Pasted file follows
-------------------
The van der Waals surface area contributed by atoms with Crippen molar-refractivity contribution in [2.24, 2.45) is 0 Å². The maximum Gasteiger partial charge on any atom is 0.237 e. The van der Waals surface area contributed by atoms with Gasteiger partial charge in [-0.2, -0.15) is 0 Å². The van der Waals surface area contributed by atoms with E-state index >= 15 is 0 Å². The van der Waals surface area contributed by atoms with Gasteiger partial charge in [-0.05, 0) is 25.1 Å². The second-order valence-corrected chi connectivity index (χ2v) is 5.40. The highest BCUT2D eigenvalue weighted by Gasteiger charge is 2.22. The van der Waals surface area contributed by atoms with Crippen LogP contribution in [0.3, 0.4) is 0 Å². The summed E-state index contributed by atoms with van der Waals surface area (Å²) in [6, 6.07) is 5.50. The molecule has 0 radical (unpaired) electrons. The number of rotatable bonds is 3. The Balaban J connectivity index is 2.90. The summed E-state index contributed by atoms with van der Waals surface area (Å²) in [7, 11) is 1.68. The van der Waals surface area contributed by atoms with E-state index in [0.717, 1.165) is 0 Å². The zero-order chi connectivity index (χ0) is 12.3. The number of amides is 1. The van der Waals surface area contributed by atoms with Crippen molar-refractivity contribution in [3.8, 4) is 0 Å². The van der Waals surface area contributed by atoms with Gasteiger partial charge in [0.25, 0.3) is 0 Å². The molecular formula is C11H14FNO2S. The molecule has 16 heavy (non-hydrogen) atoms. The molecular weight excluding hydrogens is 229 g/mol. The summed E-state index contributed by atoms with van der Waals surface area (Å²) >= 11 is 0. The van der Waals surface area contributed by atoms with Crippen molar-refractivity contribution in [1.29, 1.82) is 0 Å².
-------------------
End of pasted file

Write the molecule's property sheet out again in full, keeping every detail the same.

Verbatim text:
The van der Waals surface area contributed by atoms with Crippen molar-refractivity contribution in [2.24, 2.45) is 0 Å². The maximum Gasteiger partial charge on any atom is 0.237 e. The van der Waals surface area contributed by atoms with Gasteiger partial charge in [-0.2, -0.15) is 0 Å². The van der Waals surface area contributed by atoms with E-state index >= 15 is 0 Å². The van der Waals surface area contributed by atoms with Gasteiger partial charge in [-0.05, 0) is 25.1 Å². The second-order valence-corrected chi connectivity index (χ2v) is 5.40. The highest BCUT2D eigenvalue weighted by Gasteiger charge is 2.22. The van der Waals surface area contributed by atoms with Crippen LogP contribution in [0.3, 0.4) is 0 Å². The summed E-state index contributed by atoms with van der Waals surface area (Å²) in [6, 6.07) is 5.50. The molecule has 0 radical (unpaired) electrons. The number of rotatable bonds is 3. The Balaban J connectivity index is 2.90. The summed E-state index contributed by atoms with van der Waals surface area (Å²) in [7, 11) is 1.68. The van der Waals surface area contributed by atoms with E-state index in [0.717, 1.165) is 0 Å². The zero-order chi connectivity index (χ0) is 12.3. The number of amides is 1. The van der Waals surface area contributed by atoms with Crippen molar-refractivity contribution in [3.8, 4) is 0 Å². The van der Waals surface area contributed by atoms with Gasteiger partial charge in [0.25, 0.3) is 0 Å². The molecular formula is C11H14FNO2S. The molecule has 16 heavy (non-hydrogen) atoms. The molecular weight excluding hydrogens is 229 g/mol. The summed E-state index contributed by atoms with van der Waals surface area (Å²) >= 11 is 0. The van der Waals surface area contributed by atoms with Crippen molar-refractivity contribution in [1.29, 1.82) is 0 Å².